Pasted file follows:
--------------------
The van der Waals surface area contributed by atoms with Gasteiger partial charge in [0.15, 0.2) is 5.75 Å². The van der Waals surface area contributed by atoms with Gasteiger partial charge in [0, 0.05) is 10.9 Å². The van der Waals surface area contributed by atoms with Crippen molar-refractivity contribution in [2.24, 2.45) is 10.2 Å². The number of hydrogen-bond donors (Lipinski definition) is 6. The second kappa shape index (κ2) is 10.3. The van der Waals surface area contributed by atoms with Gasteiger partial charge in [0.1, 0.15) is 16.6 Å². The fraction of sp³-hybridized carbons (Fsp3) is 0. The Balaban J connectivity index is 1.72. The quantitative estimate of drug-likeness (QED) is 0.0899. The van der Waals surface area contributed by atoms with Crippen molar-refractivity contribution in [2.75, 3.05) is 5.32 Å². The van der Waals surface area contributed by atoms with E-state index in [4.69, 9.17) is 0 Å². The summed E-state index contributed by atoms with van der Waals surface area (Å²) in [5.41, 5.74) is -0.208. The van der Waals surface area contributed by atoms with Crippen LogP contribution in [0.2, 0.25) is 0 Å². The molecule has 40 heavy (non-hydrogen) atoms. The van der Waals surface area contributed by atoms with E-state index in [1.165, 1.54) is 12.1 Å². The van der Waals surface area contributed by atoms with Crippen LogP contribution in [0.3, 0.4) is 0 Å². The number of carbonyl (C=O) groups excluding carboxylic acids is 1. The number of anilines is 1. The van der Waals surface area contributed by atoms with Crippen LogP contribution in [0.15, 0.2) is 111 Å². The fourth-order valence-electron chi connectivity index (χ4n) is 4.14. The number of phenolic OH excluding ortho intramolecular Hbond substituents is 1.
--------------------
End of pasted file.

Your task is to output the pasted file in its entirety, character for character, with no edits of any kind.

The van der Waals surface area contributed by atoms with Gasteiger partial charge in [0.15, 0.2) is 5.75 Å². The van der Waals surface area contributed by atoms with Gasteiger partial charge in [0, 0.05) is 10.9 Å². The van der Waals surface area contributed by atoms with Crippen molar-refractivity contribution in [2.24, 2.45) is 10.2 Å². The number of hydrogen-bond donors (Lipinski definition) is 6. The second kappa shape index (κ2) is 10.3. The van der Waals surface area contributed by atoms with Gasteiger partial charge in [0.1, 0.15) is 16.6 Å². The fraction of sp³-hybridized carbons (Fsp3) is 0. The Balaban J connectivity index is 1.72. The quantitative estimate of drug-likeness (QED) is 0.0899. The van der Waals surface area contributed by atoms with Crippen molar-refractivity contribution in [2.75, 3.05) is 5.32 Å². The van der Waals surface area contributed by atoms with E-state index in [4.69, 9.17) is 0 Å². The summed E-state index contributed by atoms with van der Waals surface area (Å²) in [5.41, 5.74) is -0.208. The van der Waals surface area contributed by atoms with Crippen LogP contribution in [0.2, 0.25) is 0 Å². The molecule has 40 heavy (non-hydrogen) atoms. The van der Waals surface area contributed by atoms with E-state index in [1.165, 1.54) is 12.1 Å². The van der Waals surface area contributed by atoms with Crippen LogP contribution in [0.3, 0.4) is 0 Å². The number of carbonyl (C=O) groups excluding carboxylic acids is 1. The number of anilines is 1. The van der Waals surface area contributed by atoms with Crippen LogP contribution in [0.15, 0.2) is 111 Å². The fourth-order valence-electron chi connectivity index (χ4n) is 4.14. The number of phenolic OH excluding ortho intramolecular Hbond substituents is 1.